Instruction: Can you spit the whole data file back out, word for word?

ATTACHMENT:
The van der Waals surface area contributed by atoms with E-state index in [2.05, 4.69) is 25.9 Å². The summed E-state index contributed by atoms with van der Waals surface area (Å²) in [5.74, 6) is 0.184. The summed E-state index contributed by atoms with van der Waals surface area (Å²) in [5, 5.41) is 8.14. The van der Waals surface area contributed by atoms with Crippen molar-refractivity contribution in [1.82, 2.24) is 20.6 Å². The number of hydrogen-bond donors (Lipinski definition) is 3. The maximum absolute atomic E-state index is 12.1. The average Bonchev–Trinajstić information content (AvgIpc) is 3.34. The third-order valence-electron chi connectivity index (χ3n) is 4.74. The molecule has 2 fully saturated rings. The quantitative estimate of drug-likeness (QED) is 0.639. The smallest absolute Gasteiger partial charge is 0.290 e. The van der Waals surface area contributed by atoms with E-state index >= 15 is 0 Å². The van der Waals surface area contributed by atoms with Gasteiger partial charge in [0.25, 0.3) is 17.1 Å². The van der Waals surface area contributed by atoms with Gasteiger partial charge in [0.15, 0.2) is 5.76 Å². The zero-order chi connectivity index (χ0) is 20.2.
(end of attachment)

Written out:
The van der Waals surface area contributed by atoms with E-state index in [2.05, 4.69) is 25.9 Å². The summed E-state index contributed by atoms with van der Waals surface area (Å²) in [5.74, 6) is 0.184. The summed E-state index contributed by atoms with van der Waals surface area (Å²) in [5, 5.41) is 8.14. The van der Waals surface area contributed by atoms with Crippen molar-refractivity contribution in [1.82, 2.24) is 20.6 Å². The number of hydrogen-bond donors (Lipinski definition) is 3. The maximum absolute atomic E-state index is 12.1. The average Bonchev–Trinajstić information content (AvgIpc) is 3.34. The third-order valence-electron chi connectivity index (χ3n) is 4.74. The molecule has 2 fully saturated rings. The quantitative estimate of drug-likeness (QED) is 0.639. The smallest absolute Gasteiger partial charge is 0.290 e. The van der Waals surface area contributed by atoms with E-state index >= 15 is 0 Å². The van der Waals surface area contributed by atoms with Gasteiger partial charge in [0.25, 0.3) is 17.1 Å². The van der Waals surface area contributed by atoms with Gasteiger partial charge in [0.15, 0.2) is 5.76 Å². The zero-order chi connectivity index (χ0) is 20.2.